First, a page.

October 12, 2012
Voices from Northeastern University’s College of Professional Studies Fall 2012 Graduation
As graduates of Northeastern University’s College of Professional Studies (CPS) were waiting to proceed into Matthews Arena for the Fall 2012 graduation ceremony on Saturday, September 29, several graduates shared their experiences, plans after graduation, and advice to current CPS students pursuing their degrees:
“I kept in mind a great piece of advice: ‘Whether you think you can or you can’t, you’re right,’ “said Philip Williams, Bachelor of Science in Leadership graduate, describing his mindset about pursuing an accelerated degree completion program at the College of Professional Studies while working full-time as an analyst in the cable industry. Williams described the power of studying in a cohort with students all over the country, more than half of whom traveled to Boston to attend graduation together. His memories of the experience include many late nights studying and frequently missing out on hours of sleep, but that is not enough to dissuade him from higher education. Next stop, a master’s degree.
“I was drawn to the subjects in this very intensive program.” That’s how Marilyn Wee, who graduated with a Bachelor of Science in Finance and Accounting Management at Northeastern’s center in Singapore, described her decision that led her to completing the program in just 12 months. In celebration of completing her degree, Wee flew to Boston to march in the Fall 2012 graduation ceremony, reporting that she didn’t sleep the night before graduation for fear of oversleeping and missing the big day!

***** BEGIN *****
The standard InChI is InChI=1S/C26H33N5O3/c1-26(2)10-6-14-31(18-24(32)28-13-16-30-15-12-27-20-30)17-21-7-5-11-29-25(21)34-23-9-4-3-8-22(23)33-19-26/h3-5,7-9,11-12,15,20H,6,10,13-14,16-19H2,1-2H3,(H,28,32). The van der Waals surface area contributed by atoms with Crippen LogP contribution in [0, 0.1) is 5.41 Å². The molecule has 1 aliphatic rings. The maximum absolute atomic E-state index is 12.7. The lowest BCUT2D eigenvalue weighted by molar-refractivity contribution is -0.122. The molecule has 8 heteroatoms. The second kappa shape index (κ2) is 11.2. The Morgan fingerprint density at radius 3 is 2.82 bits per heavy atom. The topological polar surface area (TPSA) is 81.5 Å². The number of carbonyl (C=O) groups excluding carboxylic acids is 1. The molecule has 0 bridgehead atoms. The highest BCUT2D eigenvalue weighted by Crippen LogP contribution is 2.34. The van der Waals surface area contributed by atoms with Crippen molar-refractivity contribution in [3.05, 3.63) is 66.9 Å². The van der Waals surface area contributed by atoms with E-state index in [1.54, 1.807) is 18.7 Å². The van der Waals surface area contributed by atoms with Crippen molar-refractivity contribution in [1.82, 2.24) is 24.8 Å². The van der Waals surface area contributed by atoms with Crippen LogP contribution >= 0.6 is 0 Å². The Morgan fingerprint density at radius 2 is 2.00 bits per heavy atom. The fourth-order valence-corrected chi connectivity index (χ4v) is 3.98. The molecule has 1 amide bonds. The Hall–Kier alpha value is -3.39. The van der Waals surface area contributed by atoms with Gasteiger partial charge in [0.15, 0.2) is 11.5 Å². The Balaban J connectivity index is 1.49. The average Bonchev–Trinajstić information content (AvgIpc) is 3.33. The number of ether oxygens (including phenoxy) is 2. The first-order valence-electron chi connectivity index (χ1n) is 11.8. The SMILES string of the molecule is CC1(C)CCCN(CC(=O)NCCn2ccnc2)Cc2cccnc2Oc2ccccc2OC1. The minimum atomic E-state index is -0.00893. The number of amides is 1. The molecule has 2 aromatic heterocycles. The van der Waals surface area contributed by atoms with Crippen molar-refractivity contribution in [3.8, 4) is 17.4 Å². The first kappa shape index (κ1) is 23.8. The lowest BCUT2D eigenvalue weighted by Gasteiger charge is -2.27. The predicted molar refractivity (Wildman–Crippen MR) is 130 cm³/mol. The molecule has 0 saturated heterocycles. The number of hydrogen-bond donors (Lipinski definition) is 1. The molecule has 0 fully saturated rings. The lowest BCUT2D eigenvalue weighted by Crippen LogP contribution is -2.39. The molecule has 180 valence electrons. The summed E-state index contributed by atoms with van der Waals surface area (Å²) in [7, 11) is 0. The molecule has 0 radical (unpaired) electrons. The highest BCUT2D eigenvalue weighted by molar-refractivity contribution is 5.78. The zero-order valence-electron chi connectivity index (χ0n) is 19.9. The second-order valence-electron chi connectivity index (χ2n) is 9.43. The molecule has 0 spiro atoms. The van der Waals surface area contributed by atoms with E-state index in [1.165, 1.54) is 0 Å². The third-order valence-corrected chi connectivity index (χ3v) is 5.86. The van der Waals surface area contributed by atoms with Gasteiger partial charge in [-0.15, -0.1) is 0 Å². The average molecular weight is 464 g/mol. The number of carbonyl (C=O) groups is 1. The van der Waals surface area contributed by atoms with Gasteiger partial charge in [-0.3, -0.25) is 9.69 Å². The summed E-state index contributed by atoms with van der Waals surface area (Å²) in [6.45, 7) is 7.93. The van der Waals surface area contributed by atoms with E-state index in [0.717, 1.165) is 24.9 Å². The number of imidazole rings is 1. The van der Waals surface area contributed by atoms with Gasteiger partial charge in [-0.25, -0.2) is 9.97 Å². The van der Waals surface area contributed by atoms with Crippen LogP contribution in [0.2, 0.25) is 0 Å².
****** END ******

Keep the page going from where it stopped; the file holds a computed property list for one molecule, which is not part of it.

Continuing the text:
“Everything was applicable.” That is how Houri Ohanian described the way her coursework fed into her full-time job at Monster.com while she pursued a Bachelor of Science in Management in the Fast-Track program. Ohanian, who worked as a Sales Operations Analyst, worked hard at night and on the weekends in order to graduate in 18 months while working 50+ hours a week. Her advice to students interested in pursuing this degree while also working full-time? “Do your homework and stay on schedule – catching up is hard to do!” Her hard work has paid off – she’s already been told by her senior director of operations that she will advance in her position.
And luckily for Ohanian, she had a companion throughout her 18 months of school…her sister! Anayis Kebabjian also worked full-time at Monster.com with her sister, while pursuing a Bachelor of Science in Management in the Fast-Track program. And while she was working full-time and going to school, she got married and had a child! She is now a full-time mom with plenty of responsibilities, but is planning on getting back into the workforce in the near future, explaining, “One of the main reasons I chose this program is because I would like to start my own business one day.”
“Someday that’s going to be me, walking across that graduation stage!” said Bianca Lauren Trindade, recounting the story that brought her to the College of Professional Studies Fall 2012 graduation. Trindade told how she was working as an EMT in 2007 when her ambulance team was assigned to be the emergency medical responders on hand for Northeastern University’s commencement exercises at the TD Banknorth Garden in Boston. As Trindade watched the graduation unfold she made a plan to return to school, ultimately earning a Bachelor of Science degree in Public Affairs . Her goals include a master’s degree, and a career change to higher education. Trindade shared that her best memories of the College of Professional Studies were the relationships she formed with “wonderful professors,” faculty members who responded to questions on assignments, discussed ideas with her and with whom she still stays in touch. Reflecting on the challenge of completing her degree while working full time, Trindade said, “It was attainable, although at times it was hard. It was the best decision I ever made.”